Today the Government will have the chance to fulfil a manifesto pledge, tackle corruption and strike a blow for free and fair markets. What’s more, at least 90 MPs from eight different parties will be trying to help it do so.

Bizarrely, the Government is currently blocking these attempts.  The opportunity in question is a straightforward amendment to the Criminal Finance Bill, being debated today in the Commons and backed by a number of Conservative MPs, including former cabinet minister, Andrew Mitchell.

The amendment, put forward by Margaret Hodge, in her role as chair of the All-Party Parliamentary Group on Responsible Tax, would simply extend to Britain’s overseas territories the same requirements on financial transparency as is required in the UK. For free markets to function at their best and fair competition to exist, information should be out in the open for all to see, from investors to regulators.

In 2015 Britain created a public register of beneficial ownership, to make public who the real owners are of companies registered in the UK. As well as shining a light into a murky world of potentially fraudulent behaviour, such transparency also helps to tackle tax dodging. The sight of big multinationals using British tax havens to escape the taxman undermines public confidence in capitalism. It also sends smaller businesses, that do pay their tax, to the wall. The Bookseller’s Association of Britain and Ireland has long complained about Amazon’s aggressive tax avoidance strategies which have distorted the market and contributed to traditional bookshops closing on the UK High Street.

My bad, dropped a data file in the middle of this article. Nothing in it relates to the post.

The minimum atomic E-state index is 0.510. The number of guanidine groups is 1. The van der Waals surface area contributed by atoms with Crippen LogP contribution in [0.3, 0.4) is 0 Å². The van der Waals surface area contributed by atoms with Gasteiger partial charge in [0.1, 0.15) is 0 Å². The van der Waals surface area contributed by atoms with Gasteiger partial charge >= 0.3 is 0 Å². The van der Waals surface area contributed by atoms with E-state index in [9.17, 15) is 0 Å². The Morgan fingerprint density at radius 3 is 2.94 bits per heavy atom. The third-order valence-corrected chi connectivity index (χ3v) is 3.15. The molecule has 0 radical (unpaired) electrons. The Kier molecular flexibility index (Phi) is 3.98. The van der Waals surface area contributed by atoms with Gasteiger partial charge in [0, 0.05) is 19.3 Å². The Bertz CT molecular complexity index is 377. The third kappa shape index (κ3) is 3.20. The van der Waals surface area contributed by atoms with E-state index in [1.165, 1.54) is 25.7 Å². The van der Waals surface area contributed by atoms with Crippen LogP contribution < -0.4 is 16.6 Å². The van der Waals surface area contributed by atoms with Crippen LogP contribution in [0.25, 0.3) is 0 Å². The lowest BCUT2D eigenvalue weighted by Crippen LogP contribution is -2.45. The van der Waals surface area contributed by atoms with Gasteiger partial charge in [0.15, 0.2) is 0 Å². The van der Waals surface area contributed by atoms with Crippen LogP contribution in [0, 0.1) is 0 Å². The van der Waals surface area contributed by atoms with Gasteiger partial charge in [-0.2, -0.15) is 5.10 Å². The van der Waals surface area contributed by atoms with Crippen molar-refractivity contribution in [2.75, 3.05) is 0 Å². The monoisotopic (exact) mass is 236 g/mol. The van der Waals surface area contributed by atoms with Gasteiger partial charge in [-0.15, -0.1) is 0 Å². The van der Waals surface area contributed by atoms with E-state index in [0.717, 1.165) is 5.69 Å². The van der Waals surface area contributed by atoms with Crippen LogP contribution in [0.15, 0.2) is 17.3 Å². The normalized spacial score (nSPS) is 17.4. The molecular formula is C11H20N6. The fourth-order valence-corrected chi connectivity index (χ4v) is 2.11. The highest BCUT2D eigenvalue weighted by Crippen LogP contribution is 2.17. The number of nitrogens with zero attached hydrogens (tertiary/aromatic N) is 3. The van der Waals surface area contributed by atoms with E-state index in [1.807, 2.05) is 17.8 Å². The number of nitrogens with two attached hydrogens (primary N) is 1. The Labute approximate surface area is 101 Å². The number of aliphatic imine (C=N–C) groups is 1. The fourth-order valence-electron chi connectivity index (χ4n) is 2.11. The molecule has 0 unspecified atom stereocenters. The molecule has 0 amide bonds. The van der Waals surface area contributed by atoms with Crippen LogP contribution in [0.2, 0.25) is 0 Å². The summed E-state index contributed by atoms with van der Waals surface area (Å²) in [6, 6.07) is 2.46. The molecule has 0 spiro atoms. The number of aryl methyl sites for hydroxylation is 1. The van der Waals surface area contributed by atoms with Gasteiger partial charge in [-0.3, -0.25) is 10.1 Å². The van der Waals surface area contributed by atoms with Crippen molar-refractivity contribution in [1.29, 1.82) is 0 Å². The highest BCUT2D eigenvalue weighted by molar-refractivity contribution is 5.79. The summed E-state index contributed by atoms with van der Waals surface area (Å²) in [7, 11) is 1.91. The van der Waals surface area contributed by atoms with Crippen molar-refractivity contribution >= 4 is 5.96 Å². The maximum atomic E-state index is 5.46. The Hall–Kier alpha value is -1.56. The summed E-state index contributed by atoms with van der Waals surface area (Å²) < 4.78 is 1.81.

When the Panama Papers scandal hit the news in April last year, the public were rightfully appalled by how large corporations and private individuals could hide their business dealings through a series of shady but legal off-shore processes to avoid paying tax. This was not lost on Theresa May. Just two days before she became Prime Minister in July, she gave a wide-ranging speech in Birmingham where she set out her vision for the country. In it she said:

“Tax is the price we pay for living in a civilised society. No individual and no business, however rich, has succeeded all on their own…It doesn’t matter to me whether you’re Amazon, Google or Starbucks, you have a duty to put something back. So as Prime Minister, I will crack down on individual and corporate tax avoidance and evasion.”

However since that clear promise the Prime Minister seems to have gone cold on it. Her Government recently published the Criminal Finances Bill to try and tackle corruption, yet the bill doesn’t even mention the UK’s tax havens. Given that over half of the corporate entities exposed by the Panama Papers were registered in the British Virgin Islands (BVI), that doesn’t add up. BVI is a British overseas territory. That squarely places the UK at the centre of a global web of tax havens which are costing UK taxpayers, and developing countries, huge sums of money.

The UK public register has proven successful in exposing and preventing corruption, tax avoidance and tax evasion, and other countries are considering following our lead including South Africa, Nigeria, Afghanistan and Kenya.

But the UK, thanks to its network of tax havens, is still the biggest financial secrecy jurisdiction in the world. If Theresa May is going to honour her Government’s manifesto pledge of “leading the world on tax and transparency” then she must extend the same rules we apply to the UK to our overseas territories.

Today’s amendment vote is her chance to do it.

Joe Ware is a journalist and writer at Christian Aid